• A future increase option allows you to increase your coverage without having to re-apply for the insurance (meaning you avoid another medical exam and paperwork).
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    Make sure personal policies have an "unemployment waiver of premium." This waiver means that if you lose your job, you can keep the disability coverage without having a monthly payment, at least until you find another job.[7]
    • This only applies if you have personal coverage; employee plans end when you leave your job for reasons other than disability.
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    Check the waiting period. Disability insurance carries a waiting period or elimination period that can last from 30 days to two years, or more commonly, 90 to 180 days. You'll have to wait until after this period expires to get benefits. A policy with a shorter waiting period will probably cost a little more, but will provide you with benefits sooner.[8]
    • You may set aside emergency funds to cover this waiting period, although you can also purchase short-term disability insurance, which is what long-term insurance companies have in mind to help you during this long waiting period.
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    Determine the cost of each plan. After you have picked out at least two different policies, sit down and compare the monthly premiums. You’re not necessarily looking for which one costs less, but which one offers a better value.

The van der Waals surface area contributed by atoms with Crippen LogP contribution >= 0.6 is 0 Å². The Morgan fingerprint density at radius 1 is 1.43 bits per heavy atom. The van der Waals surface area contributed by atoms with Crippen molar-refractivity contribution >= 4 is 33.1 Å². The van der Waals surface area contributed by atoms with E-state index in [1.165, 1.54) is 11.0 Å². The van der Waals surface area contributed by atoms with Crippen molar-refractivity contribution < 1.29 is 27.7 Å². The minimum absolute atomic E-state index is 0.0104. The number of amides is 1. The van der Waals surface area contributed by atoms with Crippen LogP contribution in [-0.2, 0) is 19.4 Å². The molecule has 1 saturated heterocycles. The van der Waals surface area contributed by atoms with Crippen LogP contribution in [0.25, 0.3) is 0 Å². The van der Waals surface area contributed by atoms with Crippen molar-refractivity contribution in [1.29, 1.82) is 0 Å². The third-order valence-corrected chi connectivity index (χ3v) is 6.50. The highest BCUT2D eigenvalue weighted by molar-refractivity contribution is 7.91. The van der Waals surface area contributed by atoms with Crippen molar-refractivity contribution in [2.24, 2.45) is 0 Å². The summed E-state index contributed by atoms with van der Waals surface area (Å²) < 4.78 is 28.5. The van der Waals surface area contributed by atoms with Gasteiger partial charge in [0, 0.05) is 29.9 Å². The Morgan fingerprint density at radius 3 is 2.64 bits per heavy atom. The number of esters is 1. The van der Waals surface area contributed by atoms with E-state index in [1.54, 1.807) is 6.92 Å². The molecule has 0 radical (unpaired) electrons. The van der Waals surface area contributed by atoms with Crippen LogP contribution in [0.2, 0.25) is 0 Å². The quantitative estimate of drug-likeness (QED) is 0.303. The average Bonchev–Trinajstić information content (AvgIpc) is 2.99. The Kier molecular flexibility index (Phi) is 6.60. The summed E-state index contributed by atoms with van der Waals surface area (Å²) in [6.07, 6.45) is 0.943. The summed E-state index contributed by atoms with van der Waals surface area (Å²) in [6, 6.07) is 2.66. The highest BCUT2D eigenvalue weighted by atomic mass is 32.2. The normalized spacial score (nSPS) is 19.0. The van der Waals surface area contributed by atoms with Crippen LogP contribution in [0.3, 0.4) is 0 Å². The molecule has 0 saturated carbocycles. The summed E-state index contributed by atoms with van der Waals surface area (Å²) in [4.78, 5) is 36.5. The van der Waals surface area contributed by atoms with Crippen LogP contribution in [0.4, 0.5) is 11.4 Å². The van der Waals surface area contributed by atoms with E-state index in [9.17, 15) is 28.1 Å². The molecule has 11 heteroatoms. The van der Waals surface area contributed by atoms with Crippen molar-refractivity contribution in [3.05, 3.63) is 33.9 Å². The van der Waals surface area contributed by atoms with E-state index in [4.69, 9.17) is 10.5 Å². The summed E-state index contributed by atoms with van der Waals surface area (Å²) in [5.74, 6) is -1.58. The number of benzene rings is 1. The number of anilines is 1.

• If one policy is higher than the other, look closely to find out why. This can mean that one policy has more riders or provisions that the other is lacking.
    • However, if you can’t find any “extras” in the more expensive policy, the other, less expensive one is probably the better value.[9]
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    Make sure each company has a good reputation. Finally, you need to make sure that the company you want to buy a policy with is not going to close their doors anytime soon. You need to look at financial strength, profitability, and claims-paying ability.[10]
    • There are entire businesses dedicated to rating different companies, so look at the insurance company ratings performed by firms like Standard & Poor’s, Moody’s, A.M. Best, and Fitch.

Part 2
Evaluating What Your Employer Offers

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    Find out if your employer offers short-term disability. Most full-time employers provide short-term disability insurance as part of their benefits package. This is also known as sick leave, and can cover you from just a few days of pay up to as much as one year or even two years.[11]
    • Since long-term disability insurance has a waiting period, you’ll need the short-term coverage to replace your income while you wait after becoming disabled.
    • Compare benefits of your employer's disability insurance package to individual policies. Be careful that your employer isn't just buying the cheapest option, because this could leave you with fewer benefits and a shorter coverage period.
    • If your employer does not offer short-term disability insurance, you either want to shop for this yourself or dedicate a savings fund for when you need to wait for the long-term disability coverage to kick in—again, anywhere from 30 days to two years (but more likely 90 to 180 days).
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    Estimate how long short-term coverage will assist you. Both types of insurance will only cover a percentage of your salary. Look at your employer’s short-term disability insurance policy (or the personal policy you’re looking at purchasing) to see how much this amount is, and determine if you can live on it for up to two years.
    • If you find that the amount covered is too low to live on, you may want to initiate a savings goal to help, or shop for a policy that covers more of your salary per month.